Cora Jakes Coleman On Fertility and Faith
But a diagnosis of infertility five years ago, and at the young age of 22, threatened to derail that dream. Cora was devastated and initially felt like she was all alone.
“It was almost like once I heard I was going to have struggles with conceiving a child, I gave up on everything else that I wanted to do,” Cora recently shared with Fertility for Colored Girls as she recalled her early struggle.
The daughter of Bishop T.D. Jakes and First Lady Serita Jakes, Cora knows about faith firsthand through her parents' ministry and now via her own position as director of the children's ministry at The Potter's House of Dallas. Now 27, Cora can pinpoint what made her go public with her infertility challenges via her blog Fertility Faith in early 2012.
“Well, I wanted God to be able to use my heartache for ministry,” Cora said. “I felt like, well Lord, if I'm going to go through this war, let it be to help someone else -- for His glory. The enemy held over my head, for a long time, with my battle of infertility.
“I had to put a flip on it,” she continued. “I had to say, 'Lord, I'm heartbroken, I'm devastated but if you can use this to help someone else, if you can use this to speak life into someone else, then I'll be a willing vessel.'”
Her willingness led her to begin to write about her experience on Fertility Faith. Cora began to use her posts as a tool to reach out to other women and families who were in similar situations. From her own battle with infertility, Cora knows the weight of cultural stigma and shame surrounding the inability to conceive – particularly for women of color.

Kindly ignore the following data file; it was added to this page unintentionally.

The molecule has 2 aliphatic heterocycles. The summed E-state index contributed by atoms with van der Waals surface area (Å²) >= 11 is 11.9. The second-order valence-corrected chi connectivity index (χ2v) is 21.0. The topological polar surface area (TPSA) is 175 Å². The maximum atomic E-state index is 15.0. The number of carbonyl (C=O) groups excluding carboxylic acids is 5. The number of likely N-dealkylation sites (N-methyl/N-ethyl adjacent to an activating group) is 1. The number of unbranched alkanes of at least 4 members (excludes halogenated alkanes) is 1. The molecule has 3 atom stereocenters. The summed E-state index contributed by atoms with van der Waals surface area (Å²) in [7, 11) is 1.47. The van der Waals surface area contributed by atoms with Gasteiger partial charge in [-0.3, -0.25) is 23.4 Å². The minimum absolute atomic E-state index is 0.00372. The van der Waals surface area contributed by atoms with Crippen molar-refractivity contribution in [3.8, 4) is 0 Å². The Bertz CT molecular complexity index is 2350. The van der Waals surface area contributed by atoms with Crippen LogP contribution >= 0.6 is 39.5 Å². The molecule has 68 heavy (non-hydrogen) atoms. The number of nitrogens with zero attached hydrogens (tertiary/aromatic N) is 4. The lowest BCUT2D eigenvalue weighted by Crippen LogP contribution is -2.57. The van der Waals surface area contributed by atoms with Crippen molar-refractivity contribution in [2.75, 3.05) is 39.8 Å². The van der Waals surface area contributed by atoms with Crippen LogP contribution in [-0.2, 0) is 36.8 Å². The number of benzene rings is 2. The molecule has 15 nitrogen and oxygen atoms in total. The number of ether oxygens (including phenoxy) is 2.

Cora's own mother was such a strong presence in her life that Cora never considered that she would not be able to bear babies of her own. At one point, Cora thought the pain and shame would overwhelm her.
“When you find out about you infertility, it can automatically become an embarrassing thing, a shameful thing,” she said. “What happens in this house stays in this house, let's sweep it under the rug and not look at it. And my hope and desire is to bring a positive spin on infertility overall. That is isn't just affecting women, but it is affecting people; whereby we become comfortable in a dead space and are not able to position ourselves for greatness. I think ...we need to come out, to speak life against the shame of infertility. It's just another way of speaking out. My goal is that we don't fight alone.”
Cora isn't done fighting herself. She and her husband Brandon have adopted a little girl named Amauri who is six years old “going on 30,” Cora explained with a laugh. Cora also hasn't given up on her son Nehemiah. She says his birth is a promise from God and she's been writing letters to him since she was 10 years old. Meanwhile, when Cora is not with her family, she regularly speaks about faith and hope, having been featured as a Woman Thou Are Loosed (WTAL) Conference that began Oct. 2. Cora is also working on a book, “Fighting With Faith.”
Cora said she applauds the work of Fertility for Colored Girls as an organization that “brings such a positive light on such a difficult struggle.” The advice she would give any families hoping for a miracle is to hold on.
“You have the right to have to have bad days, you have the right to have good days,” Cora said. “But you do not have the right to stop fighting for your promise. So I would say to continue to walk forward and if God gives you a 'yes,' stand on that yes, no matter how many 'no's' you get from the world. If I God gives you a yes, continue to fight for that yes because at the end of the day, you'll win.”